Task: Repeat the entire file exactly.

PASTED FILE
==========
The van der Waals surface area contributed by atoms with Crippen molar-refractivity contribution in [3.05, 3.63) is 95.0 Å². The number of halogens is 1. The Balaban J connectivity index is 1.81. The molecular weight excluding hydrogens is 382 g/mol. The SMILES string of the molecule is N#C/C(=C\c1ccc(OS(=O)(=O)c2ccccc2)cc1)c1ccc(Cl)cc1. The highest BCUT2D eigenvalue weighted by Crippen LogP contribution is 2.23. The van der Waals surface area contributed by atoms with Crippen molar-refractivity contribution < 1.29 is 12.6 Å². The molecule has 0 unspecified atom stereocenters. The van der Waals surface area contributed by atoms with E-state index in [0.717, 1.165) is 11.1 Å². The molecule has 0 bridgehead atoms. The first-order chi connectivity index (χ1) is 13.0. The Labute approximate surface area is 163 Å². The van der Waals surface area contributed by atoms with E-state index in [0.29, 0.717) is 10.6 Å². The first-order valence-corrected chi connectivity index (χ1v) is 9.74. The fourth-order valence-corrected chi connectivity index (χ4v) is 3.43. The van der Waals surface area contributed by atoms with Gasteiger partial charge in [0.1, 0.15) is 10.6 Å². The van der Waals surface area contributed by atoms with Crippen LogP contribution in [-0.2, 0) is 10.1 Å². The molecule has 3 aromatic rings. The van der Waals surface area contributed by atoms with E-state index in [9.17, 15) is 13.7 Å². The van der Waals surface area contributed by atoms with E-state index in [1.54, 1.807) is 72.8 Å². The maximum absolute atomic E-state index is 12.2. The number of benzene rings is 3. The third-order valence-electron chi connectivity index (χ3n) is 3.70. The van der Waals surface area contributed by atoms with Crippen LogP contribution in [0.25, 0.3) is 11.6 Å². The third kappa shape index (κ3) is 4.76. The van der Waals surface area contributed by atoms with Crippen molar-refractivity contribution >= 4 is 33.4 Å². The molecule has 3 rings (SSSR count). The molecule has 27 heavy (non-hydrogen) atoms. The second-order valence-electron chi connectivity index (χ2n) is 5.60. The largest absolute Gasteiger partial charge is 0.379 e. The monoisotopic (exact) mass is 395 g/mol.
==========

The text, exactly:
The van der Waals surface area contributed by atoms with Crippen molar-refractivity contribution in [3.05, 3.63) is 95.0 Å². The number of halogens is 1. The Balaban J connectivity index is 1.81. The molecular weight excluding hydrogens is 382 g/mol. The SMILES string of the molecule is N#C/C(=C\c1ccc(OS(=O)(=O)c2ccccc2)cc1)c1ccc(Cl)cc1. The highest BCUT2D eigenvalue weighted by Crippen LogP contribution is 2.23. The van der Waals surface area contributed by atoms with Crippen molar-refractivity contribution < 1.29 is 12.6 Å². The molecule has 0 unspecified atom stereocenters. The van der Waals surface area contributed by atoms with E-state index in [0.717, 1.165) is 11.1 Å². The molecule has 0 bridgehead atoms. The first-order chi connectivity index (χ1) is 13.0. The Labute approximate surface area is 163 Å². The van der Waals surface area contributed by atoms with E-state index in [0.29, 0.717) is 10.6 Å². The first-order valence-corrected chi connectivity index (χ1v) is 9.74. The fourth-order valence-corrected chi connectivity index (χ4v) is 3.43. The van der Waals surface area contributed by atoms with Gasteiger partial charge in [0.1, 0.15) is 10.6 Å². The van der Waals surface area contributed by atoms with Crippen LogP contribution in [-0.2, 0) is 10.1 Å². The molecule has 3 aromatic rings. The van der Waals surface area contributed by atoms with E-state index in [9.17, 15) is 13.7 Å². The van der Waals surface area contributed by atoms with E-state index in [1.54, 1.807) is 72.8 Å². The maximum absolute atomic E-state index is 12.2. The number of benzene rings is 3. The third-order valence-electron chi connectivity index (χ3n) is 3.70. The van der Waals surface area contributed by atoms with Crippen LogP contribution in [0.25, 0.3) is 11.6 Å². The third kappa shape index (κ3) is 4.76. The van der Waals surface area contributed by atoms with Crippen molar-refractivity contribution >= 4 is 33.4 Å². The molecule has 3 rings (SSSR count). The molecule has 27 heavy (non-hydrogen) atoms. The second-order valence-electron chi connectivity index (χ2n) is 5.60. The largest absolute Gasteiger partial charge is 0.379 e. The monoisotopic (exact) mass is 395 g/mol.